Curating company culture

It’s a daunting task, but can result in an energized, unified organization that can withstand setbacks while gaining strength.

Companies with a highly engaged workforce have seen a 19.2 percent increase in operating income; highly engaged staff are 87 percent less likely to leave an organization; companies with high staff morale have seen a 16 percent stock price increase compared to low morale companies. But if a company’s culture is weak, fragmented, and internally divisive – that firm has little chance for long-term survival, let alone long-term success.

Culture – whether intentional or accidental, good or bad – exists in all companies. It’s the largely unspoken set of values and norms governing what the organization considers to be appropriate behavior. It manifests itself in the day-to-day attitudes and actions of employees, but is shaped and driven by a company’s leadership.

So, what can you do if you realize that your culture is due for a change? Changing culture is complicated because, at its core, it is a byproduct of the company’s history and the various behaviors that have become ingrained in the company’s operational style. This challenge is multiplied in a large, diverse company, which is likely home to a variety of cultures needing unification rather than one single culture needing a refresh. How does an organization with diverse business lines, skill sets, markets, regions, and languages truly unify under a single banner? The answer is a three-step process: diagnose the existing culture, architect the desired culture, and engage your staff in the change.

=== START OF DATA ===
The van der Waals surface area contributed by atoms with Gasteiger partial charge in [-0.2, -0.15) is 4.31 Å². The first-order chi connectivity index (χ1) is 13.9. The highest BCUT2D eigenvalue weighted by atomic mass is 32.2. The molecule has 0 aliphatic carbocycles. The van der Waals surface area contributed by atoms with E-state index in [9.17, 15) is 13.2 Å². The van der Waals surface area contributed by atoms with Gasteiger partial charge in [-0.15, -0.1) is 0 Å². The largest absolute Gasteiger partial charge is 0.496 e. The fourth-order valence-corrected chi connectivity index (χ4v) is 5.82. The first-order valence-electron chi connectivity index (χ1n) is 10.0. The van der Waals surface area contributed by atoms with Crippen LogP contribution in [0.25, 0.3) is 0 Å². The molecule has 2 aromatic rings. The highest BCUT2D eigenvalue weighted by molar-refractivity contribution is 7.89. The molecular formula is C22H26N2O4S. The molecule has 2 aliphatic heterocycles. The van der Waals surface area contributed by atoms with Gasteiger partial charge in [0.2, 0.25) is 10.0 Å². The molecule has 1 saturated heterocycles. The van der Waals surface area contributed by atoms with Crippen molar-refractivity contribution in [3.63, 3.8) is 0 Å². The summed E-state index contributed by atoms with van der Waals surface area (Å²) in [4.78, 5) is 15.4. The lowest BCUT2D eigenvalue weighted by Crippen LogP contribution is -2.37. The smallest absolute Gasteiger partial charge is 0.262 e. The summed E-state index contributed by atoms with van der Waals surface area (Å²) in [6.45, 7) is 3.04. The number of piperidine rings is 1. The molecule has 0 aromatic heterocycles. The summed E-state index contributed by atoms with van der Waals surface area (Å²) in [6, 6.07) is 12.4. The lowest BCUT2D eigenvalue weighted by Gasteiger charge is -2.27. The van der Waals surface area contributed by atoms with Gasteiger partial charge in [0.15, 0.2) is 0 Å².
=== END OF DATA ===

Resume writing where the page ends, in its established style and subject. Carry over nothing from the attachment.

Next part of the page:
An example is RPS. The diagnosis phase began with a global survey of the firm’s 5,600 staff to solicit feedback on topics including internal career opportunities, work/life balance, benefits, leadership effectiveness, and client commitment. The survey’s results provided vital insights and ideas, which were solidified via post-survey focus groups. Next came a series of global workshops with staff at all levels to come to agreement on the culture that we will strive to create going forward.

We are now entering the change phase and will navigate it using best practices including the following:

  • Establish key metrics upfront to measure the progress and success of the culture change.
  • Clearly communicate (frequently and using multiple channels) what the new ways of working will be.
  • Provide training to staff on desired behaviors and ensure that senior leaders role-model those behaviors daily.
  • When employees resist the new culture, respond quickly with firm feedback and reiterate the desired behaviors.
  • When employees demonstrate attitudes and behaviors that exemplify the new culture, respond quickly with praise and recognition.

Senior management and human resources leaders must not only lead the change and serve as role models of the new culture; they must also work to mobilize employees to support the change while managing pockets of defiance. It’s a daunting task but not an impossible one; when approached with insight and commitment, the result is an energized, unified organization that withstands setbacks while continuing to gain strength from its newer, clearer, healthier culture.

Jennifer Reeves is director of people and culture North America, RPS. She can be reached at jennifer.reeves@rpsgroup.com.

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Posted in Articles | January 7th, 2019 by